5 parts by weight of SBS block copolymer (Cariflex 1102) is added to 95 parts by weight of a mixture according to Example 3 and worked up according to Example 3. In calendering, it becomes evident that a good film can still be manufactured at a 20% higher speed.

The mechanical and adhesion properties measured are not disadvantageously influenced.

The film obtained is lacquered with a usual polyurethane lacquer (based on Desmophen 1340 and Desmodur H1).

In the adhesion test according to ASTM D.2.1.4.1-63, no separation of the lacquer layer takes place.

EXAMPLE 7

A mixture of 80 parts by weight of a PP copolymer according to Example 3 (K1 100), 20 parts by weight of cellulose (Arbocel B 600/50), 20 parts by weight of talc, and the usual additives is calendered into a 100 μm-thick film at 200 C., activated according to Example 1, and pressed onto a plywood sheet by means of a 50 μm-thick film from adhesion device KR 2683 at 130 C., 10 s and 10 kp/cm2. Upon pulling the film layer from the plywood sheet, tearing of the plywood results.

EXAMPLE 8

A film according to Example 7 is pressed with an epoxy adhesive (Daubert International Co. 1 T DC 8160 BHV+1 T DC 8160 AHV) at room temperature and 5 kp/cm2 for 24 hours. The film is torn in the pulling test.

Patent Citations
Cited PatentFiling datePublication dateApplicantTitle
US3275580 *Jan 31, 1963Sep 27, 1966Fmc CorpShaped articles containing cellulose crystallite aggregates having an average level-off d.p.
US3703569 *Mar 23, 1970Nov 21, 1972Scott Paper CoCorona treatment of antistat containing sheet of ethylene or ethylene copolymer
US3888810 *Jul 9, 1973Jun 10, 1975Nippon Oil Co LtdThermoplastic resin composition including wood and fibrous materials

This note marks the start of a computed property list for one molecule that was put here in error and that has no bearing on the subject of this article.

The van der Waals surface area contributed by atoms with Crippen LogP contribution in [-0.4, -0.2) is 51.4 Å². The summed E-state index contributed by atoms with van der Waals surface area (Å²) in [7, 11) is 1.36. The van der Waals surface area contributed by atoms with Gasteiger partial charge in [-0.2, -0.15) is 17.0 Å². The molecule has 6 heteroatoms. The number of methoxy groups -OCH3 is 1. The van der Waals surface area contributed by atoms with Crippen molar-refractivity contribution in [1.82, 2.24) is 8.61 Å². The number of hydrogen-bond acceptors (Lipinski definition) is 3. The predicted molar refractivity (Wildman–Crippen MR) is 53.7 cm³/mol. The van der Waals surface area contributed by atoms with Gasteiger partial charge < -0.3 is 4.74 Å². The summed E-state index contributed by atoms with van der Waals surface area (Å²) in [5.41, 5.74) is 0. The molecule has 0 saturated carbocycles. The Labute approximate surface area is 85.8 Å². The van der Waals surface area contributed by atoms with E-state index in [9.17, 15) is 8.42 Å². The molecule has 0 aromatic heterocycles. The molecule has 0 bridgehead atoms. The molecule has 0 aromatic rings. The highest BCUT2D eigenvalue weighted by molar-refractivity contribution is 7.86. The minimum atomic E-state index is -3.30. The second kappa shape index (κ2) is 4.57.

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Referenced by
Citing PatentFiling datePublication dateApplicantTitle
US5073216 *Apr 7, 1989Dec 17, 1991Abbott LaboratoriesPretreatment by oxidation or hydrolysis
US5088643 *Sep 26, 1991Feb 18, 1992Westvaco CompanyMethod for bonding pour spouts to containers
US5308428 *May 1, 1992May 3, 1994Minnesota Mining And Manufacturing CompanyPrimed polyolefin surfaces for epoxy adhesives
US5573723 *May 9, 1995Nov 12, 1996Hoechst AktiengesellschaftCoextrusion, solidification, stretching
US6057033 *Dec 12, 1997May 2, 2000Avery Dennison CorporationRelease composition contains cellulose microfibers of given thickness and length, and a polyorganosiloxane of given formula having (meth)acryloxy groups; non-brittle
US6749794Aug 13, 2001Jun 15, 2004R + S Technik GmbhMethod and apparatus for molding components with molded-in surface texture
US6838186Apr 22, 2002Jan 4, 2005Polinas Plastic Of America, Inc.Multilayer oriented antimicrobial and antifogging films
US7566493 *Apr 20, 2001Jul 28, 2009Worldwide Coatings Ip Pty LtdCellulose particles on support; overcoatings
WO2003088747A1Apr 17, 2003Oct 30, 2003Polinas Plastic America IncMultilayer oriented antimicrobial and antifogging films
Classifications
U.S. Classification428/326, 264/448, 428/509, 428/324, 428/500, 264/469, 428/523
International ClassificationC08L23/10, C08K3/26, C08J7/00
Cooperative ClassificationC08J2323/04, C08J7/047, C08L53/02, C08L2310/00, C08L1/00, C08L23/142, C08L23/06, C08K3/26, C08J2401/02, C08L23/10
European ClassificationC08J7/00, C08L23/10, C08L23/14A, C08K3/26
Legal Events
DateCodeEventDescription
Aug 15, 2000FPExpired due to failure to pay maintenance fee
Effective date: 20000614
Jun 11, 2000LAPSLapse for failure to pay maintenance fees
Jan 4, 2000REMIMaintenance fee reminder mailed
Dec 11, 1995FPAYFee payment
Year of fee payment: 8
Dec 9, 1991FPAYFee payment
Year of fee payment: 4
Apr 4, 1989CCCertificate of correction